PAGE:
The shift away from how communities communicate to how individuals communicate in certain situations emphasized the use of sound, syntax, context, register, functions, and stylisitics in various communicative acts.

When studying dialectics, focus attended to distinctions of pronunciation, vocabulary and syntax in various communicative habits; the primacy of speech; and differences between spoken and written language. In attempting to define, identify, and differentiate dialects, the definition of dialects was dependent on a number of various perspectives. One perspective treated dialect as nonjudgmental linguistic term and focused on regional, social, and literary varieties. However, another judgmental perspective focused on defining standards of various dialects instigating the ongoing standard/non-standard English debate. Not only were temporal and regional dialects researched, so were social dialects, determined the socio-economic and linguistic variables that affect social interaction. With this change, “non-standard English is now considered within the context of the nature of language, sociolinguistic principles, educational implications, and needed in school research. The connections between language behavior and social class became popular as did studies of the ramifications of Black English, its historical significance, and its cultural validity and the implications of these studies on teaching and training (247). Bidialectal teaching approaches were researched. So too did the uniqueness of grammar. As mentioned before, teachers attitudes, beliefs, and values also became focus of research.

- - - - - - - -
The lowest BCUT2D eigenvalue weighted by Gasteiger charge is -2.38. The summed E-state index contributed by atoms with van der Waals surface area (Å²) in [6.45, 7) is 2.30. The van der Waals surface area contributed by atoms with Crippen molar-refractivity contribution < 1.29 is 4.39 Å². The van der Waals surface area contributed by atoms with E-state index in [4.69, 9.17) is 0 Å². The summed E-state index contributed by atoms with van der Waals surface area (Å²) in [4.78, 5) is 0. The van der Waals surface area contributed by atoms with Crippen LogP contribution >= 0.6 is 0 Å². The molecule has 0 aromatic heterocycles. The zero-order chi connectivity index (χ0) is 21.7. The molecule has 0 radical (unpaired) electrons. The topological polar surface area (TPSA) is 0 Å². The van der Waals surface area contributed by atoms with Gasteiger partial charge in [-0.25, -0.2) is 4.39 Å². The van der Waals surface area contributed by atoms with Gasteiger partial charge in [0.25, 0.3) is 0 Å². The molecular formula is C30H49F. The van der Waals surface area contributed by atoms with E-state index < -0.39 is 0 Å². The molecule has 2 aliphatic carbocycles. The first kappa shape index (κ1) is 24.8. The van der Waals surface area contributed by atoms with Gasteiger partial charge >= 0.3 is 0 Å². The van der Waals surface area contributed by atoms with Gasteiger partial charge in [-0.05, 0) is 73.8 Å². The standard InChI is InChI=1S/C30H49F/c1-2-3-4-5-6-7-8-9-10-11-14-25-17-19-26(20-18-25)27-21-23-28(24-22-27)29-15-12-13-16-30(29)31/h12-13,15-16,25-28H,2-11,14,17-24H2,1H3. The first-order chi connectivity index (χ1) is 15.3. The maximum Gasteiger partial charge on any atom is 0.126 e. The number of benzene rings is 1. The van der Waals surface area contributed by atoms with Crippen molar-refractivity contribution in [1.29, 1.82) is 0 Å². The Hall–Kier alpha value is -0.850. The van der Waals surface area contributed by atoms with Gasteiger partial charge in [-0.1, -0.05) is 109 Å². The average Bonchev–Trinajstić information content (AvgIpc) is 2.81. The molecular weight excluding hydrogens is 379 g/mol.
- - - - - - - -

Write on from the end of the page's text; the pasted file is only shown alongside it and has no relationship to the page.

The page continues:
Evolving out of this research and pedogical concerns came the “Students Right to their Own Language” in CCC in 1974. “This statement attempts to help teachers of composition and communication review then-current attitudinal problems and linguistic knowledge so they may more effectively respond to the variety of dialects they face in the English classroom” (249).